Git-Guide For Open Source Contributions
This is a guide containing tools and tricks every developer starting on the open source journey will need. It can also serve as a quick reference for some of the tricky commands for the pros. Feel free to suggest changes or contribute!
Starting your own project with others? Learn about the [Basic Workflow](https://github.com/chhavip/Git-Guide/blob/master/Basic%20Workflow.md) when working on collaborative projects.
##Table of Contents:
##Common Terms Some of the basic terms used while working with git are:
Repository : A basic folder or a collection of files that represents one project. The name of this repository is Git-Guide. When you clone, you clone an entire repository and every repository is identified by a unique URL.
Local Repository : The project folder which exists in your machine, locally. It is where you make your changes and push them to the github repository. No one can make changes to your local repository directly other than yourself, you need to sync (connect) this local repository with a repository on github (or any VCS system) in order to push and pull changes.
Remote Repository : This is the respository hosted on github (or any other VCS) to which your local repository is connected. You push your changes to this and others working on the same project can see your changes. Only those with write permissions to this repository can make direct changes to it. Many people can make changes to this repository and you can pull those changes to your local repository and push your own to this. A single local repository can be connected to multiple remote repositories. Remote repositories are referred by keywords like origin and upstream.
Fork: This is how you make a copy of a project owned by someone else. A person or organisation. Apart from the owner of the repository, no one is allowed to make direct changes to the project. So fork is used to make a copy of the project that is owned by you.
Clone: You got the project in your account, now what? A clone is just that, a copy. It does not care about ownership. It is aimed to bring the copy of the project hosted on github or any other VCS system in your machine. This is where you will make the changes and later update your remote project
Commit: This is a checkpoint in your project history. All the commits are recorded in git logs with the description provided by user. After you add, modify or remove any files, a commit is made to save these changes in history.
Push: This is how you send the changes made in your local repository to your remote. All your changes remain unsynced until you have pushed them and this is necessary step to keep the changes parallel. Only the files you commit(as in the previous definition) are pushed and rest of the changes remain local to your project.
Fetch: This is in very simple terms means to download any updates and changes from a remote repository. This does not mean that you have included the changes in your project. Just download.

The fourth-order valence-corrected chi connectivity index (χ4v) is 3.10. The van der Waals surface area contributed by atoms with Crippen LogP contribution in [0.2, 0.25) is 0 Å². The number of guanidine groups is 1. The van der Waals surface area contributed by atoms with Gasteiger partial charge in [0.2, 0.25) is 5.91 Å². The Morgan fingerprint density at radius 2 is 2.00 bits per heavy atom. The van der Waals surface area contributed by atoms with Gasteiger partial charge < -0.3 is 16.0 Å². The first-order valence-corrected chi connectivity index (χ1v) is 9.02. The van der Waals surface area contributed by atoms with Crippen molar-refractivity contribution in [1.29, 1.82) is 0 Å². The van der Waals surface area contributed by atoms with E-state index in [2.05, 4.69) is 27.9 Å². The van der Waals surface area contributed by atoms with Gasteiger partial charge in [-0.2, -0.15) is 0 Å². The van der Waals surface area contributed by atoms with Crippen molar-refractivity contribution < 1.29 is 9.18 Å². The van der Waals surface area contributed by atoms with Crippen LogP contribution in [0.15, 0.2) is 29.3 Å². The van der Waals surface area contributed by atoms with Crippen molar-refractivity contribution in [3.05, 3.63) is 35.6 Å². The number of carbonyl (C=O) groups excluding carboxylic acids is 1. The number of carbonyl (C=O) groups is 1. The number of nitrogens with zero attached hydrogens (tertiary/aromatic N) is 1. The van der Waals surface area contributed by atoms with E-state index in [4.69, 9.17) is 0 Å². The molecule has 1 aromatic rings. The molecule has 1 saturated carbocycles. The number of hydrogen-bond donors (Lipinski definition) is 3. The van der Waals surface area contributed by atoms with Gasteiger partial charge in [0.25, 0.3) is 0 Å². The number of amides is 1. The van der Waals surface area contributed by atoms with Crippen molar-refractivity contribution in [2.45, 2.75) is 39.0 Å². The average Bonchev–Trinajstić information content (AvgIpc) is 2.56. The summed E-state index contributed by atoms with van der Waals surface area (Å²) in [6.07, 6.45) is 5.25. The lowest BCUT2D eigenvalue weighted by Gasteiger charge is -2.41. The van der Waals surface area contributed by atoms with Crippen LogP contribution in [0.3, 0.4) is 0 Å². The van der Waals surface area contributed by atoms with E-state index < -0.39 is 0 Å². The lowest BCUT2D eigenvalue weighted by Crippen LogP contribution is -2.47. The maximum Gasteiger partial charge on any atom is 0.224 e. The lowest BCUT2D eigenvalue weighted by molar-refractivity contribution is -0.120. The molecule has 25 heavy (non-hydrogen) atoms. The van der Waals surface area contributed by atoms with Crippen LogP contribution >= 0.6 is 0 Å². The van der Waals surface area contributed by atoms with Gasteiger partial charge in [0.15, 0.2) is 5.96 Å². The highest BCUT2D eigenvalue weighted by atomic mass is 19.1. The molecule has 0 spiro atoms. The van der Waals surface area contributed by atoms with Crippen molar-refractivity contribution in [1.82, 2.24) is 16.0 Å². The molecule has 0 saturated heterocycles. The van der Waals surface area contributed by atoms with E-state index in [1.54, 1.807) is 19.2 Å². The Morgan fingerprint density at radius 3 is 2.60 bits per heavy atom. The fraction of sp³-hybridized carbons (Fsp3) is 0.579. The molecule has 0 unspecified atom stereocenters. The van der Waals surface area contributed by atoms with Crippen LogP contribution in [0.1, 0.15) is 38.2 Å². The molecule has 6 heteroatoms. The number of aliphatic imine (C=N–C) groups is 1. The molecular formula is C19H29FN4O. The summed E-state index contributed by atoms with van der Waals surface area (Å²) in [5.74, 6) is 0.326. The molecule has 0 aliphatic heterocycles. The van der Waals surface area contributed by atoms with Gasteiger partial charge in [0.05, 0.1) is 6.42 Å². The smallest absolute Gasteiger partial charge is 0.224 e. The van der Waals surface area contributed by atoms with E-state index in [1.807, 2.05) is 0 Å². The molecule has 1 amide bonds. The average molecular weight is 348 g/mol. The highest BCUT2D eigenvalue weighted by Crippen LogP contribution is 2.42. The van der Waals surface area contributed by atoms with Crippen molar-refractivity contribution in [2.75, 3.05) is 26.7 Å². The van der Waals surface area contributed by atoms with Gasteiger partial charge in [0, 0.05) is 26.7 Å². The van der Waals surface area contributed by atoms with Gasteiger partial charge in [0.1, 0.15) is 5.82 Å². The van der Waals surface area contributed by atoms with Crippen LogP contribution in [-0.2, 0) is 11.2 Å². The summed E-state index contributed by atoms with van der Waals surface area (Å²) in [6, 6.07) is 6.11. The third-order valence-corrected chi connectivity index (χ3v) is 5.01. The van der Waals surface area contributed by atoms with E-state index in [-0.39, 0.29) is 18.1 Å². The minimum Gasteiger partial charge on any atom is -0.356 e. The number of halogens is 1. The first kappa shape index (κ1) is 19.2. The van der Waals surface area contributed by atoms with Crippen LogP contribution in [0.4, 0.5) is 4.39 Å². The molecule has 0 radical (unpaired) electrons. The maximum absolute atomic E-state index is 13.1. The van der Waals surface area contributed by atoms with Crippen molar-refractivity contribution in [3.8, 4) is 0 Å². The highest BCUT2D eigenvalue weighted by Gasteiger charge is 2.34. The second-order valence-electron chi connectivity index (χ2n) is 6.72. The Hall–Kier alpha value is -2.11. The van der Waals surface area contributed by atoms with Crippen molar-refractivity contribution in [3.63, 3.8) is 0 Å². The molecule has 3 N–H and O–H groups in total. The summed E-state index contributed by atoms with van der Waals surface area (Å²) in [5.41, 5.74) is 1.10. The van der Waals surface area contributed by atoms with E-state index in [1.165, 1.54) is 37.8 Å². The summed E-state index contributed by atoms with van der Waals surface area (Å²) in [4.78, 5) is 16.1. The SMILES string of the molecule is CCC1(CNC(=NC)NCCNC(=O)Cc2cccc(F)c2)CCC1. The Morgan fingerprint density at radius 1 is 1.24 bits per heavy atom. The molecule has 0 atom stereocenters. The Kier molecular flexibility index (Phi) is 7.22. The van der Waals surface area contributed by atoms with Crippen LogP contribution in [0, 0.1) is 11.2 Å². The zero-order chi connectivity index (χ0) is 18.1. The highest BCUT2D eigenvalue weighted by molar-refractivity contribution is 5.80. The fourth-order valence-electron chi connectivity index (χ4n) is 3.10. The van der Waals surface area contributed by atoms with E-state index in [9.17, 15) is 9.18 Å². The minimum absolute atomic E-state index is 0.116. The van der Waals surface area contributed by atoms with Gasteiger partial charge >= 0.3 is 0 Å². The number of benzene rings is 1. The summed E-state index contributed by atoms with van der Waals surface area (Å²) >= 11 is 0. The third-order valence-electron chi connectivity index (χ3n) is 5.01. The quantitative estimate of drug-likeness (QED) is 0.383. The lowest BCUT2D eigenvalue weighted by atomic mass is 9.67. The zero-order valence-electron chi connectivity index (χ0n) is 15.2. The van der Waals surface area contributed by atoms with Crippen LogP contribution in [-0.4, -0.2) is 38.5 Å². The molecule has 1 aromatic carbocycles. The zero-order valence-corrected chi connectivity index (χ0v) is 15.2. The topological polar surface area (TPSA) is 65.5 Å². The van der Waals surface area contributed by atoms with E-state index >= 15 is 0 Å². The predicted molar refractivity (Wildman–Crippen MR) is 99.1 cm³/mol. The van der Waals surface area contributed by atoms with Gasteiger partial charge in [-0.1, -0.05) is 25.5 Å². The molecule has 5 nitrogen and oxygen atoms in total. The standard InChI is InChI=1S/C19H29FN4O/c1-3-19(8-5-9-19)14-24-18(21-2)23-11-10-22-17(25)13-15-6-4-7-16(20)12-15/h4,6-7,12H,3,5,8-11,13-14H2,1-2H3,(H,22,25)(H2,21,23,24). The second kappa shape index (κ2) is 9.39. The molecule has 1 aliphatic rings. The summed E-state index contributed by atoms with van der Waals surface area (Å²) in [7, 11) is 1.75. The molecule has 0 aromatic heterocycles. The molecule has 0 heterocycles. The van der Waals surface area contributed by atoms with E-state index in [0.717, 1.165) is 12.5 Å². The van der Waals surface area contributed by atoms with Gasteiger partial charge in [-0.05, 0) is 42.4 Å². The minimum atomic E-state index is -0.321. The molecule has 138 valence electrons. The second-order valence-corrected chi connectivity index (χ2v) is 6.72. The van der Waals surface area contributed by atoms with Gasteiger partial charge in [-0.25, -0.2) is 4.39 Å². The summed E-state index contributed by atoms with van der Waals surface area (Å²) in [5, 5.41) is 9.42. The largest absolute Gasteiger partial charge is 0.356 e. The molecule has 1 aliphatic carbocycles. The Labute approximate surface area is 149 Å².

Merge: This means to merge or combine updates fetched from remote repository with your local one. This may lead to merge conflicts if a change in remote is incompatible with a change in your local project.
Pull: This means to fetch any updates that may have occured in a remote branch in your local repository and merge them. This is basically a fetch followed by a merge.
Pull Request (PR): Pull Request or PR as it is generally known, is a method to contribute to open development projects by including bug fixes or adding new features. Its a way of contributing by asking the owner of project to include changes made in the external/forked repository.
##Set Up In order to set up the user through terminal:
git config --global user.name <name>
git config --global user.email <email>
This is the user your commits and PR will be shown through.
##Forking a Project and Making Changes In order to work on an existing project that is not owned by you, follow the following steps:
Forkthe project from the respective repository. This will redirect you to your fork of the project which is basically a copy of the original project but you are its owner.
- Copy the HTTPS link of the project and go to the location through terminal or command prompt where you want to have the repository locally
git clone <link to your fork>. This will give you a local copy of the project which you can work with.
- Any changes in the local repository can be tracked by running
git statusin that directory. Files in red will be the ones that have been modified, added or deleted.
- To have your remote repository(the one hosted online also referred to as origin) reflect the changes, do
git add <file-path>for all the files who's changes you wish to see in the remote. You can also run
git add .to add all the files that have been changed (not advisable though).
git statusonce again and you will see the files that you have added in green.
- In case you need to un-add any file, run
git reset HEAD -- <file path>
- To commit the changes (equivalent to locking down the changes you have made), run
git commit -m "Your commit message"
- So far you have made and saved the changes in your local repository, to send the changes to your fork in github, run
git pushwhich will ask for your username and password. Fill and you are ready to go.
NOTE: This by default pushes all your local branches to remote with the same name. We will go through branching later.
##Setting up Upstream
When a repository is cloned, it has a default remote called
origin that points to your fork on GitHub, not the original repository it was forked from. To keep track of the original repository, you should add another remote named
Open terminal or git bash in your local repository and type:
git remote add upstream <url of original project>
git remote -vto check the status, you should see something like the following:
origin https://github.com/YOUR_USERNAME/project-name.git (fetch)
origin https://github.com/YOUR_USERNAME/project-name.git (push)
upstream https://github.com/OWNER_USERNAME/project-name.git (fetch)
upstream https://github.com/OWNER_USERNAME/project-name.git (push)
To update your local copy with remote changes, run the following:
git fetch upstream
git merge upstream/master
As you may have guessed already, quicker way to the same would be
git pull upstream master, because Pull is essentially a Fetch operation followed by Merge operation.
This will give you an exact copy of the current remote, but make sure you don't have any local changes.